Zicklin Center event facilitates discussion about ESG investing

Kelly Contreras

The Robert Zicklin Center for Corporate Integrity welcomed members of the Baruch College community to discuss the practical and moral shortcomings of investing based on environmental, social and corporate governance criteria — also called ESG investing — in a Feb. 7 event.

The event, titled “The Difficult Truth about ESG Investing,” hosted finance professor Aswath Damodaran. He works as a faculty member at New York University’s Stern School of Business. David Rosenberg — who works as the academic director of the center and a law professor at Baruch — facilitated the conversation with Damodaran.

ESG is a set of factors used to evaluate the sustainability and social impact of a company or investment. The term is often used by investors to assess a company’s long-term potential and risk management.  

Damodaran spoke about current companies and how ESG investing is broadcasted as a valuable operation. While people may say ESG investing could earn higher returns for stakeholders, Damodaran said it is all a lie.

“It is a scam, a gigantic scam in business history,” Damodaran said. “A lot of people are making money off of it, but none of them happen to be people that ESG is supposed to be helping.”

As ESG ratings rise in popularity, companies are releasing more data than needed. Using  ExxonMobil Corp. as an example, Damodaran said that oil companies disclose their carbon footprint, yet social media platforms such as Facebook are not required to disclose its privacy and data sharing.

“What we have now is disclosure diarrhea,” Damodaran said.     

He noted that by providing more information than needed, companies are able to build an image that falsely makes them appear as a “better” company.

“You’re going to get 200 pages of disclosure,” Damodaran said. “I think we risk doing more damage to society because we’re allowing companies to do this and, unfortunately, sounding good has become much more critical than doing good.”

May Khin

Damodaran said that companies should be open and clear when it comes to government disclosure about what risks their businesses pose. He questioned if there would be risk in cash flow, earnings and reputation, but capped the comment by saying that these companies need to be held accountable “because they claim that it measures that kind of risk.”

He also discussed value scores, saying that they tell nothing about a business’s exposure to the environment. Additionally, as each company grows, its ESG score goes up, which Damodaran said “makes no sense.”          

“Now how does a company like this get to the value it’s at?” he said. “You could argue that not telling companies being good is automatically good for value. It might make you feel good, but the reality is the truth is not just a lot greater. It could be pushing in the opposite direction.”

When asked by a student if ESG investing leads to financial payoff, Damodaran pointed to the “overpriced outerwear” brand Patagonia, which is known for its sustainability-driven initiatives.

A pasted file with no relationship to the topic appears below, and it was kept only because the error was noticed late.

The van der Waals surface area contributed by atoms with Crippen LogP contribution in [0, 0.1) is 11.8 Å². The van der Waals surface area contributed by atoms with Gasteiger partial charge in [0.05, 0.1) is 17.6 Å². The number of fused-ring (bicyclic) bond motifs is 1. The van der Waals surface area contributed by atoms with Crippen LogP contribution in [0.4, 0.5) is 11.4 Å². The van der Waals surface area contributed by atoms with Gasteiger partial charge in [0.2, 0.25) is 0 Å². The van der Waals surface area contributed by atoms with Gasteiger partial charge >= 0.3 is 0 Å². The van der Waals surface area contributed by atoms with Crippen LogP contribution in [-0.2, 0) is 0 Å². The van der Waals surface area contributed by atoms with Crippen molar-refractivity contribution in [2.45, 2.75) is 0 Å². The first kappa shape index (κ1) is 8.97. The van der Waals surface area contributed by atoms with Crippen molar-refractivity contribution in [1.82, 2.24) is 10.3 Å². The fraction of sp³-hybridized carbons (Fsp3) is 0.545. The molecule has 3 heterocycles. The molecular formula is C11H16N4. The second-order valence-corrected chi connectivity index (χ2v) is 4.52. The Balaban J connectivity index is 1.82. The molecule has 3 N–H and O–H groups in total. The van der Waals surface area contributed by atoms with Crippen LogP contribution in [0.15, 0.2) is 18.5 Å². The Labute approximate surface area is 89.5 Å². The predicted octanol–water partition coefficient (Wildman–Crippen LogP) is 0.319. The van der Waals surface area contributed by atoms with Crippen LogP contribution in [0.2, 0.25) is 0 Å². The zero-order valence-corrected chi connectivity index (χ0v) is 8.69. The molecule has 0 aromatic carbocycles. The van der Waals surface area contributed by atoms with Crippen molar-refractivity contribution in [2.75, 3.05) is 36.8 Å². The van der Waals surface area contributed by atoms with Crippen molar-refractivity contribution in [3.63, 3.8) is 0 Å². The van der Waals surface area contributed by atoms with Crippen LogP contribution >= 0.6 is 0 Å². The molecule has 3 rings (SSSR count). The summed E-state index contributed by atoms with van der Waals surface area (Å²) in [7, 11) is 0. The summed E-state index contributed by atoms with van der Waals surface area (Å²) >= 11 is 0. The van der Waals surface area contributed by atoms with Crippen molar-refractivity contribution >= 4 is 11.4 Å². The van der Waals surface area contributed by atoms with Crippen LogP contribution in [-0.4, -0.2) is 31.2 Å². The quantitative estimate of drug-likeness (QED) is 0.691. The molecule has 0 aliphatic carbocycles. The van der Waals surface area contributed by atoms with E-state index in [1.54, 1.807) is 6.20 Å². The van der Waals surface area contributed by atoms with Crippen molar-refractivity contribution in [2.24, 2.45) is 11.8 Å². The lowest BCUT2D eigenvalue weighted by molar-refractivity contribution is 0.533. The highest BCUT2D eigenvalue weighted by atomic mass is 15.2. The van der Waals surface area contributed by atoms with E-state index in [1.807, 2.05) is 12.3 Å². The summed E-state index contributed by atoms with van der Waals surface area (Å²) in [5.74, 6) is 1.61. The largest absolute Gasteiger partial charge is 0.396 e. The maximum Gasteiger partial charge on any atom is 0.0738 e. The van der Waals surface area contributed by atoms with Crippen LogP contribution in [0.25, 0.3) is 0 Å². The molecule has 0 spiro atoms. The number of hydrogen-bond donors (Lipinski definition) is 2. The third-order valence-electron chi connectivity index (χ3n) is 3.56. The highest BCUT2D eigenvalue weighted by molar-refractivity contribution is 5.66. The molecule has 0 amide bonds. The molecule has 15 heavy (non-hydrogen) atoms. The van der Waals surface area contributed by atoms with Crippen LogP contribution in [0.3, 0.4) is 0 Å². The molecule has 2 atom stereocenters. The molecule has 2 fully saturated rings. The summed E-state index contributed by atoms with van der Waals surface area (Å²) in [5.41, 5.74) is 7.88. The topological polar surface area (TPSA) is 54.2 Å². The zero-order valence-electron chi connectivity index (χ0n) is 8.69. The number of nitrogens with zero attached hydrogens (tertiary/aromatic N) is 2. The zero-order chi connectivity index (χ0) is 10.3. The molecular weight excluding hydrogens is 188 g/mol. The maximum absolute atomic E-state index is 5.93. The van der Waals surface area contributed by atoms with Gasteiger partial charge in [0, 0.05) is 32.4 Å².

“Anybody want to guess how much revenue Patagonia had last year? About $800 million,” Damodaran said. “So can it afford to play the goodness game? You’re playing to the niche community, right?”

Speaking about a paper published by a sustainability research group at NYU, he said that it “basically showed that higher-ESG-score companies have higher margins,” but the paper is also “a regression of margins against ESG scores.”

He implored the audience to compare changes in companies’ ESG scores in a year and the changes in profitability over subsequent years. While it might be assumed that higher ESG scores lead to increased profits, Damodaran said he ran the regressions himself and found “that correlation is negative to zero.”

“I’m glad as wants to spend more on [ESG constraints], but spending more can’t lead to higher cash flow,” he said, adding that “over the last decade, society has increasingly pushed away from fossil fueled companies as investors. We’ve got endowment funds. When you have fewer people investing in fossil fuel stocks, effectively, a higher cost is returned, which is effectively a higher cost.”

In response to Morningstar Sustainalytics findings that show higher ESG scores leading to lower costs of capital, Damodaran said “stop making up crap, because that is crap.”

May Khin

Damodaran added that companies in the technology sector tended to focus on ESG, hence creating a system that is “skewed in favor of businesses within tangible assets.”

“I think the most important takeaway is to be skeptical of what is substantive in the financial industry,” Rosenberg said. “I think that Mr. Damodaran gave his sense of where ESG is nearly hype and perhaps didn’t satisfy the audience with a sense of the substance behind a lot of the ESG programs on Wall Street and the serious good that it might do.”

To close the conversation, Damodaran shared advice for future investors in the audience.

“Don’t fall for buzz words or pay for weapons of mass distraction,” Damodaran said. “Pay for something fundamental. Buzzwords are easy to create. Acronyms are even easier, but ultimately, it’s what you do and how you deliver that affects value.”